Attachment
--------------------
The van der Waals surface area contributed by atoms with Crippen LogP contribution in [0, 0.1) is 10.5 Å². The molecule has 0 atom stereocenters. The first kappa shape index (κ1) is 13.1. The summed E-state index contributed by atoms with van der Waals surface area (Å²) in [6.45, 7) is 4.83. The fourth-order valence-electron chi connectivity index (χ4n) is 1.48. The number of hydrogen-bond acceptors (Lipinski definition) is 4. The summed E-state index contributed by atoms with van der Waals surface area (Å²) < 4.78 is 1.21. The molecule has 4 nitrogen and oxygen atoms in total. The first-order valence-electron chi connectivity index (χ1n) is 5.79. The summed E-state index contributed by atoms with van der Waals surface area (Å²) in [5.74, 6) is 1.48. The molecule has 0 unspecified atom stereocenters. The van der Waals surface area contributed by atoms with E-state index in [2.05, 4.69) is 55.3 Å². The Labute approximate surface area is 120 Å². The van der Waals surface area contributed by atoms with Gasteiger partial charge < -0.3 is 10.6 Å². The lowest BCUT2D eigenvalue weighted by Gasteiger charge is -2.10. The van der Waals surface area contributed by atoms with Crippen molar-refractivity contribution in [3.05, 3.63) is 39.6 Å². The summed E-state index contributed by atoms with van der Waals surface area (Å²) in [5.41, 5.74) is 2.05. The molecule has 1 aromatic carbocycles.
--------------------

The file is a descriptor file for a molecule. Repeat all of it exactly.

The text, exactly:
The van der Waals surface area contributed by atoms with Crippen LogP contribution in [0, 0.1) is 10.5 Å². The molecule has 0 atom stereocenters. The first kappa shape index (κ1) is 13.1. The summed E-state index contributed by atoms with van der Waals surface area (Å²) in [6.45, 7) is 4.83. The fourth-order valence-electron chi connectivity index (χ4n) is 1.48. The number of hydrogen-bond acceptors (Lipinski definition) is 4. The summed E-state index contributed by atoms with van der Waals surface area (Å²) < 4.78 is 1.21. The molecule has 4 nitrogen and oxygen atoms in total. The first-order valence-electron chi connectivity index (χ1n) is 5.79. The summed E-state index contributed by atoms with van der Waals surface area (Å²) in [5.74, 6) is 1.48. The molecule has 0 unspecified atom stereocenters. The van der Waals surface area contributed by atoms with E-state index in [2.05, 4.69) is 55.3 Å². The Labute approximate surface area is 120 Å². The van der Waals surface area contributed by atoms with Gasteiger partial charge < -0.3 is 10.6 Å². The lowest BCUT2D eigenvalue weighted by Gasteiger charge is -2.10. The van der Waals surface area contributed by atoms with Crippen molar-refractivity contribution in [3.05, 3.63) is 39.6 Å². The summed E-state index contributed by atoms with van der Waals surface area (Å²) in [5.41, 5.74) is 2.05. The molecule has 1 aromatic carbocycles.